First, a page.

Sailing from Suriname to Trinidad

Approaching Trinidad, The West Indies

(February 13 – 16, 2018) From Suriname (South America) to Chaguaramas in Trinidad, we sailed a total of 565 miles in 77 hours. On the second day, even including the slowdown for the autopilot repair, we still made our fastest daily trip, 184 miles.

Motoring out of the Suriname River, we scheduled our departure time with the tides. Not wanting an incoming current slowing us, we left the Waterland Marina at 6:50am, about two hours after Paramaribo high tide. It might have been better if we left one or 1.5 hours after the Paramaribo high tide, but we waited for daybreak. On that day, Paramaribo HIGH tide was 4:44am and LOW tide was 11:21am. Suriname River LOW tide (near the Pilot Boarding Place at sea), was 9:39am. As we motored about 38 miles out, we averaged 7.5 knots for five hours. By this time, the current had started to change. We were about at the right spot to raise the sails to sail to Chaguaramas in Trinidad.

We were able to see Venezuela (far right under the cloud-not so clear on the picture) entering the Chaguarmas Bay in Trinidad, The West Indies. The closest distance between two countries is seven miles.

After reading recent Venezuelan and security related episodes; I was against sailing to Trinidad. John was determined to have our boat repaired in Chaguaramas because Trinidad is THE main yacht repair center in the Caribbean. We have a lot to repair after sailing about 8,000 miles for 9 months (May 2017 to January 2018) in the Atlantic Islands from the USA: Bermuda, the Azores, Madeira Group, the Canary Islands, Cabo Verde, French Guiana, and Suriname.

Wind was predicted from the Northeast at 10 to 20 knots. We were very comfortable sailing on the first day making 7-9 knots with the follow current pushing us along. Later, we lowered the main sail to the first reef. The following day the wind speed became 20 to 30 knots with frequent squalls. During this time, our auto-pilot quit working. We lowered the main sail to the second reef and rolled in some of the jib sail. We heaved to, and started to troubleshoot. Heaving to, made the boat slowly move Southwest since the wind was coming from Northeast. We resumed our course and I decided to hand-steer. With sails on, I was able to steer in the right direction making 7 to 10 knots.

Less than two months ago, when we had the auto-pilot problem, we used the last (Only One) spare part (Compass Module). By troubleshooting the electrical wires and etc., it appeared the same part stopped working again. Not having the second spare part, we felt we were doomed: hand-steering the rest of the trip, for two plus days in squally weather. Giving up troubleshooting and being ready for hand-steering, John pushed the auto-pilot clutch engagement. At that time, we heard a sound of a metal plate falling off. “Did you hear that?” John asked. “Yes! That might be a good sign because we might be able to fix it.”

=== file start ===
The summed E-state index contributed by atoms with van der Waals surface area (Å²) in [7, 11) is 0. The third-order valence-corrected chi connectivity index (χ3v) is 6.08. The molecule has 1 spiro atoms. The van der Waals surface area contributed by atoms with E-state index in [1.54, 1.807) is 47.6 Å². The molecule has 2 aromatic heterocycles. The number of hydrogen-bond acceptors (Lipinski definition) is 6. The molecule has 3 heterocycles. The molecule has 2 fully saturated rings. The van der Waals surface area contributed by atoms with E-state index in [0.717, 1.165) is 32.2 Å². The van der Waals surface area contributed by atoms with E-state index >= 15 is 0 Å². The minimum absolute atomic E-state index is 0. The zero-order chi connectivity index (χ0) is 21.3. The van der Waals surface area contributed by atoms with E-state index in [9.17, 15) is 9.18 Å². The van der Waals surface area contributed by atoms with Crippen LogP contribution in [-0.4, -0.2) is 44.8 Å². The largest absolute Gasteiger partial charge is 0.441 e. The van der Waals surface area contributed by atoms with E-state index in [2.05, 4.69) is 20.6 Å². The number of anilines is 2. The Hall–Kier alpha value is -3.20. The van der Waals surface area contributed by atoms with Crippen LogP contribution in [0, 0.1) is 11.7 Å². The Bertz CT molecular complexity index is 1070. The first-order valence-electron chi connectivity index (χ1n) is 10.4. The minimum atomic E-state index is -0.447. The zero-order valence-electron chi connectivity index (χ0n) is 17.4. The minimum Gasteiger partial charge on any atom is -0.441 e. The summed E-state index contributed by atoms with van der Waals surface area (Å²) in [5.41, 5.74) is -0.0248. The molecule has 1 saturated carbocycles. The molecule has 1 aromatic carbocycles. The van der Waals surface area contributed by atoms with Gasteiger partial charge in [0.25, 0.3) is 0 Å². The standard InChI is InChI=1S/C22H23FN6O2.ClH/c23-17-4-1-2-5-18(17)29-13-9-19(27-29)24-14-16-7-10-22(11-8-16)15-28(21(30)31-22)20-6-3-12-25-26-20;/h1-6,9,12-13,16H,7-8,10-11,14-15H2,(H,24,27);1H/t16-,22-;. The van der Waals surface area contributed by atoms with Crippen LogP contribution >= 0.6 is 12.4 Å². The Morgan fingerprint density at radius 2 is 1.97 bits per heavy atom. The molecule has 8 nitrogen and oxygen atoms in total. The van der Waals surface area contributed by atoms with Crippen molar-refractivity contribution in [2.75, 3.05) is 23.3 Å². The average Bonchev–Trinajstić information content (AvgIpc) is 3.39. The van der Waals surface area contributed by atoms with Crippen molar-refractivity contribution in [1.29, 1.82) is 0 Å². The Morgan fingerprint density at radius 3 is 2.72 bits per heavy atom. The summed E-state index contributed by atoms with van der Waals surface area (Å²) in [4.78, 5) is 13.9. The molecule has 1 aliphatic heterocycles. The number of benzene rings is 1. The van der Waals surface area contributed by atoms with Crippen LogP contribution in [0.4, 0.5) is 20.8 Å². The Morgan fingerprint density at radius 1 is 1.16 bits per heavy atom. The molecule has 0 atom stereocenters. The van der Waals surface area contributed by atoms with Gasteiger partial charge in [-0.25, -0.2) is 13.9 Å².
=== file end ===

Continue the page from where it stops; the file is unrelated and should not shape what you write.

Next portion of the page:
It was raining. We emptied a cockpit locker to crawl down under and behind the cockpit space to check the sound. When John came out from the tiny storage hole, he brought broken screws. The plate was supposed to be held by four screws. However, it was held by one screw and another half broken one. The other two were gone. John found two extra screw of the same size and attached the plate. It was not possible to remove the half broken screw. Once the plate was attached, we tested the autopilot. It started working. “It will let us go to Trinidad for now.” John said.

The third day, wind dropped to 15 to 20 knots, no more squalls. We sailed comfortably. Nights were pitch-dark as Sun and Moon rose and set about the same time. Our charts have not been updated. Knowing that there was lots of new petroleum development in this area, we frequently checked the area. We found out that the oil rigging platforms show on AIS display and are VERY well illuminated. The sea was a bit rough, about 6 to 10 feet. We made sure to sail about 100 plus miles away from the Venezuelan coast.

Trinidad is an English speaking country. I was feeling secure. As we approached the Trinidad coast we started seeing lots of freighters on our AIS display and listened to talks in English on the VHF channel 16. Sailing in the Atlantic Islands, we mostly listened to Portuguese, Spanish, French, and Dutch speaking only. I felt like I was coming home. The Caribbean is almost like the USA’s backyard.

PS: After arriving in Trinidad, John questioned the first auto-pilot problem which we had two months ago. It turned out the old compass module is working fine. It must have been the clutch plate problem also. We will soon have two spare compass modules: The working old one and the new one delivered to a friend’s house in Florida.

Coast Guard Station in Chaguarmas, Trinidad, The West Indies

The Customs and Immigration Office is between the lighthouse (left) and the blue roof building (right) in Chaguaramas, Trinidad, The West Indies

Many Boatyards on the shore in Chaguarmas, Trinidad, The West Indies

Chaguaramas Mooring Field and Anchorage, Trinidad, The West Indies

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